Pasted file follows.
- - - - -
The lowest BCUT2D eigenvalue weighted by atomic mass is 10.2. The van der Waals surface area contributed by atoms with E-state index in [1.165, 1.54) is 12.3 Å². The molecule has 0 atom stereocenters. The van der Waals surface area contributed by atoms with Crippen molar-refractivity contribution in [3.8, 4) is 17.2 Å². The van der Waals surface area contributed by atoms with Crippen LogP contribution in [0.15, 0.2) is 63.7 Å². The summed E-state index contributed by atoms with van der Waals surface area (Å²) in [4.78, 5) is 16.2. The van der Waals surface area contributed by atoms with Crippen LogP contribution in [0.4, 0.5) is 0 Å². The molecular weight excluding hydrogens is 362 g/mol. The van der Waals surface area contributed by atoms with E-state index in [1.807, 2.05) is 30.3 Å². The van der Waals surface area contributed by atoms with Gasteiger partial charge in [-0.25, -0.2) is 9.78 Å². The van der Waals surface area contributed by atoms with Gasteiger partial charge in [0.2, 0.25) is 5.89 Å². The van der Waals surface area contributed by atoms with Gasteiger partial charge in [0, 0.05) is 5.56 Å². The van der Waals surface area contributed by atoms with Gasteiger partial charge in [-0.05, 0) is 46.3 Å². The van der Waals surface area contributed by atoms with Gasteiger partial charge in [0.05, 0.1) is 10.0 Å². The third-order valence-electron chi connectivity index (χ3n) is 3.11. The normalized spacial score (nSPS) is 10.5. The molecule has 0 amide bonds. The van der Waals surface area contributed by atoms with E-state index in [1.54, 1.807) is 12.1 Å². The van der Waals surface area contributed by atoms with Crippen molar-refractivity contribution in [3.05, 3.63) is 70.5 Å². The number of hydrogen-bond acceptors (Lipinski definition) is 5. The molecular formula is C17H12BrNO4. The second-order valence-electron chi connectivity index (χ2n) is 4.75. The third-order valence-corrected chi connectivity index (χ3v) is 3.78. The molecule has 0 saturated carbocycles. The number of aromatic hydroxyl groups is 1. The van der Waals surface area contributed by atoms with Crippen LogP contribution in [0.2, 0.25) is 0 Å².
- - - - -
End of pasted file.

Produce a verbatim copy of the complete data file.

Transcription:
The lowest BCUT2D eigenvalue weighted by atomic mass is 10.2. The van der Waals surface area contributed by atoms with E-state index in [1.165, 1.54) is 12.3 Å². The molecule has 0 atom stereocenters. The van der Waals surface area contributed by atoms with Crippen molar-refractivity contribution in [3.8, 4) is 17.2 Å². The van der Waals surface area contributed by atoms with Crippen LogP contribution in [0.15, 0.2) is 63.7 Å². The summed E-state index contributed by atoms with van der Waals surface area (Å²) in [4.78, 5) is 16.2. The van der Waals surface area contributed by atoms with Crippen LogP contribution in [0.4, 0.5) is 0 Å². The molecular weight excluding hydrogens is 362 g/mol. The van der Waals surface area contributed by atoms with E-state index in [1.807, 2.05) is 30.3 Å². The van der Waals surface area contributed by atoms with Gasteiger partial charge in [-0.25, -0.2) is 9.78 Å². The van der Waals surface area contributed by atoms with Gasteiger partial charge in [0.2, 0.25) is 5.89 Å². The van der Waals surface area contributed by atoms with Gasteiger partial charge in [0, 0.05) is 5.56 Å². The van der Waals surface area contributed by atoms with Gasteiger partial charge in [-0.05, 0) is 46.3 Å². The van der Waals surface area contributed by atoms with Gasteiger partial charge in [0.05, 0.1) is 10.0 Å². The third-order valence-electron chi connectivity index (χ3n) is 3.11. The normalized spacial score (nSPS) is 10.5. The molecule has 0 amide bonds. The van der Waals surface area contributed by atoms with E-state index in [1.54, 1.807) is 12.1 Å². The van der Waals surface area contributed by atoms with Crippen molar-refractivity contribution in [3.05, 3.63) is 70.5 Å². The number of hydrogen-bond acceptors (Lipinski definition) is 5. The molecular formula is C17H12BrNO4. The second-order valence-electron chi connectivity index (χ2n) is 4.75. The third-order valence-corrected chi connectivity index (χ3v) is 3.78. The molecule has 0 saturated carbocycles. The number of aromatic hydroxyl groups is 1. The van der Waals surface area contributed by atoms with Crippen LogP contribution in [0.2, 0.25) is 0 Å².